Wisconsin third-best state for health care efficiency
WHITEWATER (Oct. 13, 2015) -- A new study by the University of Wisconsin-Whitewater found Wisconsin’s health care system is the third-most efficient in the country. That is good news for consumers and employers, according to the Wisconsin Hospital Association.
“Wisconsin hospitals and health systems are making steady progress to improve patient safety, decrease readmissions, and improve the quality of care,” according to WHA President/CEO Eric Borgerding. “We know that quality improvement also has an impact on efficiency and cost. Our goal is to increase the value of health care, and while we are not there yet, we are on the right path.”
The study by Russell Kashian, professor of economics at UW-Whitewater, found that Wisconsin uses its health care delivery system resources more efficiently than all but two states – Hawaii, which was first, and Iowa. Minnesota was the fourth-most efficient state.
Supported by the Wisconsin Hospital Association, the study was designed to provide employers a better perspective on whether their investments in employee health care are providing a good return on the dollars spent compared to other states. Kashian used financial and human resource data along with patient satisfaction scores and studies that measured patients’ access to care over a five-year period (2008-2012).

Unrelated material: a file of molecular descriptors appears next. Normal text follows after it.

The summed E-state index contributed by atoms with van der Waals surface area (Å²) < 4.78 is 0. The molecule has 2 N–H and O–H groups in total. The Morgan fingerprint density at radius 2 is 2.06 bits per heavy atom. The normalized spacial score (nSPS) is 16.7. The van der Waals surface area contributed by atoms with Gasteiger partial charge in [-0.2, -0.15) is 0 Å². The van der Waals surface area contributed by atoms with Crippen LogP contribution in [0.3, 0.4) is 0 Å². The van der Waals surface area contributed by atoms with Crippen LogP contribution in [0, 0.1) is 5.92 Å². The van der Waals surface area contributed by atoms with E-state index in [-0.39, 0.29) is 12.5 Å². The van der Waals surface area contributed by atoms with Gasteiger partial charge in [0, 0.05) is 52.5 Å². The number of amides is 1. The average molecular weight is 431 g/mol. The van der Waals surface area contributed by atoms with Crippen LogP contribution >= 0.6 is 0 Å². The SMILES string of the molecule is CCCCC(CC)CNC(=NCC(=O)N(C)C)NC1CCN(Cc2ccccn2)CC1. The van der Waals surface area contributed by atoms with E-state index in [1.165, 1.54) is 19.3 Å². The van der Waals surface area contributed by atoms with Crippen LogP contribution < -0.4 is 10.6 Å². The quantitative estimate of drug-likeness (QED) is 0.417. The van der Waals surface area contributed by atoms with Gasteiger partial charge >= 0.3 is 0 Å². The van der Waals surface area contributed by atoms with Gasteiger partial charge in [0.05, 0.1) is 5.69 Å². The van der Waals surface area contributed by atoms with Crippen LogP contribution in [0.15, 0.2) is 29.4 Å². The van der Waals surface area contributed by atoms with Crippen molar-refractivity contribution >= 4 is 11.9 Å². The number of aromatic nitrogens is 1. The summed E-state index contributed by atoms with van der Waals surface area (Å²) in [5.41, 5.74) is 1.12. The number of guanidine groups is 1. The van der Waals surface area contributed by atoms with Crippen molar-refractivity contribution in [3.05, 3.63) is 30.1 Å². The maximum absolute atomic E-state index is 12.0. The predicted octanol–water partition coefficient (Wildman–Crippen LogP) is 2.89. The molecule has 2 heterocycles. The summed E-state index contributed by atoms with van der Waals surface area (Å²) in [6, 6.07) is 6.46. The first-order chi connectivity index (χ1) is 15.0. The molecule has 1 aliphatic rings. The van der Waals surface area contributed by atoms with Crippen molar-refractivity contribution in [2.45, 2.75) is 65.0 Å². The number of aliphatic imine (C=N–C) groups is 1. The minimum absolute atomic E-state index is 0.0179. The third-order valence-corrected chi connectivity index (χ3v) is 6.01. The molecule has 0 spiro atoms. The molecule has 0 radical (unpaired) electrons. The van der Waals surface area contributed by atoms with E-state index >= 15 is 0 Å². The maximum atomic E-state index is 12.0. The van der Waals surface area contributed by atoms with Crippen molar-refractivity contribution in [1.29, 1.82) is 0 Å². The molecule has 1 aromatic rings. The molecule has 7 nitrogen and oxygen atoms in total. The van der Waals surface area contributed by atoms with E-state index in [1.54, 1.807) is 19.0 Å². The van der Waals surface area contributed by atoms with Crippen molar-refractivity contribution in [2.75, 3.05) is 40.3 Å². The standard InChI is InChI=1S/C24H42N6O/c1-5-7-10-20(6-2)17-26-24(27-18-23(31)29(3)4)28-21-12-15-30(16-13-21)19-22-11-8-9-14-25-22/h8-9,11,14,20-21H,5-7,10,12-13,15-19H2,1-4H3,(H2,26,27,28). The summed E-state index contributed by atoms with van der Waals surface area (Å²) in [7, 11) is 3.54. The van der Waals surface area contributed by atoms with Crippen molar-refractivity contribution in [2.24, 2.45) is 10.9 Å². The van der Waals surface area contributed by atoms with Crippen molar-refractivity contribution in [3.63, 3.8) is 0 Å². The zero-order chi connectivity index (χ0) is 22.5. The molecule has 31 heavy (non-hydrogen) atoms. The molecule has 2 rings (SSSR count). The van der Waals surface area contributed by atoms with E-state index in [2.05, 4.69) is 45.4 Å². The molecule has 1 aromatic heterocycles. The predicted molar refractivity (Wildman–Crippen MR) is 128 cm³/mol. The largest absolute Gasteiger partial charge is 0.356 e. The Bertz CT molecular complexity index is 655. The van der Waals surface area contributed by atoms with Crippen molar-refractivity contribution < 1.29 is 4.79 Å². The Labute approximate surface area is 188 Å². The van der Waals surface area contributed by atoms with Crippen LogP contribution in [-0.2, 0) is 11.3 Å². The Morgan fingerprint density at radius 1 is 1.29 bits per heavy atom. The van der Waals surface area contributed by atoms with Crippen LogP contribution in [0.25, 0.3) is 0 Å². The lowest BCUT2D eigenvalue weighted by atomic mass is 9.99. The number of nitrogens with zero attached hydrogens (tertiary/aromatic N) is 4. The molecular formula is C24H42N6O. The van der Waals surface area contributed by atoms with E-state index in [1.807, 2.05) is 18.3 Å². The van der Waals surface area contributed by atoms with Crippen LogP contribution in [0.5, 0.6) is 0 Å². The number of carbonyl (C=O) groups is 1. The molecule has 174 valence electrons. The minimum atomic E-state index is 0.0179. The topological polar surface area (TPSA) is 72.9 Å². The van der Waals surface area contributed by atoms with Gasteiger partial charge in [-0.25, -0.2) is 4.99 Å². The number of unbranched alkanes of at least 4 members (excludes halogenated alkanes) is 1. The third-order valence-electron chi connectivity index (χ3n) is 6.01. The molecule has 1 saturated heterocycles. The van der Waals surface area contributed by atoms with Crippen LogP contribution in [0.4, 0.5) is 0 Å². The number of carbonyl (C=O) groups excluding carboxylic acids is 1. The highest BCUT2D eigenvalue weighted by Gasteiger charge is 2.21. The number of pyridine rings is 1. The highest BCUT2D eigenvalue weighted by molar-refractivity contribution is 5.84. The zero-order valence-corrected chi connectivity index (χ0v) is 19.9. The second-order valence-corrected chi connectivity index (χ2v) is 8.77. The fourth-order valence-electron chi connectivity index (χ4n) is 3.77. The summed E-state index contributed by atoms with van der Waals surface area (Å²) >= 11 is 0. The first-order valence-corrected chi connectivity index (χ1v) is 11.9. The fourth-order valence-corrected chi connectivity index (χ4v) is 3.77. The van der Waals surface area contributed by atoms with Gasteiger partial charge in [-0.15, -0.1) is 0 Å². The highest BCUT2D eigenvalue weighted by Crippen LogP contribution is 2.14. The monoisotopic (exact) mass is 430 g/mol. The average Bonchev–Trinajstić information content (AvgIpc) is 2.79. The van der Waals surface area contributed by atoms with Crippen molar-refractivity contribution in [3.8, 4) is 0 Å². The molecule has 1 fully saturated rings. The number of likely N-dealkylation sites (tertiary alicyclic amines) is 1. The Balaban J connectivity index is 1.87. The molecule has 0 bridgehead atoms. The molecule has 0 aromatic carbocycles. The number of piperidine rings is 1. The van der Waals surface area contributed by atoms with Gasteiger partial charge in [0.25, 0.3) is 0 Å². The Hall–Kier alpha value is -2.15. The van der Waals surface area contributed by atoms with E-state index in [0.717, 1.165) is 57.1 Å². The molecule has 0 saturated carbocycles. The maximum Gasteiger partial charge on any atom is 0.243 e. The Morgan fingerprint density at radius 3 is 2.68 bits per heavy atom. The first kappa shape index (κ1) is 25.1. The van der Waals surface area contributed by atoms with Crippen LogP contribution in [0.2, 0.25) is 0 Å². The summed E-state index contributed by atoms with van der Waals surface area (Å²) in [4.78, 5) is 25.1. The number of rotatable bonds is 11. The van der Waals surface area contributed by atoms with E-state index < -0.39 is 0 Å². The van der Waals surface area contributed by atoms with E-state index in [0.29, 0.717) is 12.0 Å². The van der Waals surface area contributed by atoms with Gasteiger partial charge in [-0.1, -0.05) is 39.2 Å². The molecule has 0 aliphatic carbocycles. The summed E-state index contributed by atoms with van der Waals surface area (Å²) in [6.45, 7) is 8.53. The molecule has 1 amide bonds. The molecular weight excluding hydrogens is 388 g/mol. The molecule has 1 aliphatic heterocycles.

Efficiency is important in all industries because it influences cost, according to Kashian. As efficiency increases, costs decrease. Health care costs are a significant concern for consumers, but for employers, cost is especially relevant.
“Since employers pay a portion of employee health premiums, improvements in how efficiently resources are used in health care help moderate or reduce costs,” Kashian said. “High-quality care translates into good health outcomes that ensure employees return to work and to their normal activities faster. That reduces costs associated with absenteeism and creates a positive work environment.”
To develop an acceptable comparison mechanism, Kashian and his research team created an index of outputs that were common to all 50 states. The outputs compared how well states were doing on measures related to quality of care, patients’ satisfaction with the care they received and health outcomes. It also took health insurance coverage rates and life expectancy for patients being treated for chronic diseases.
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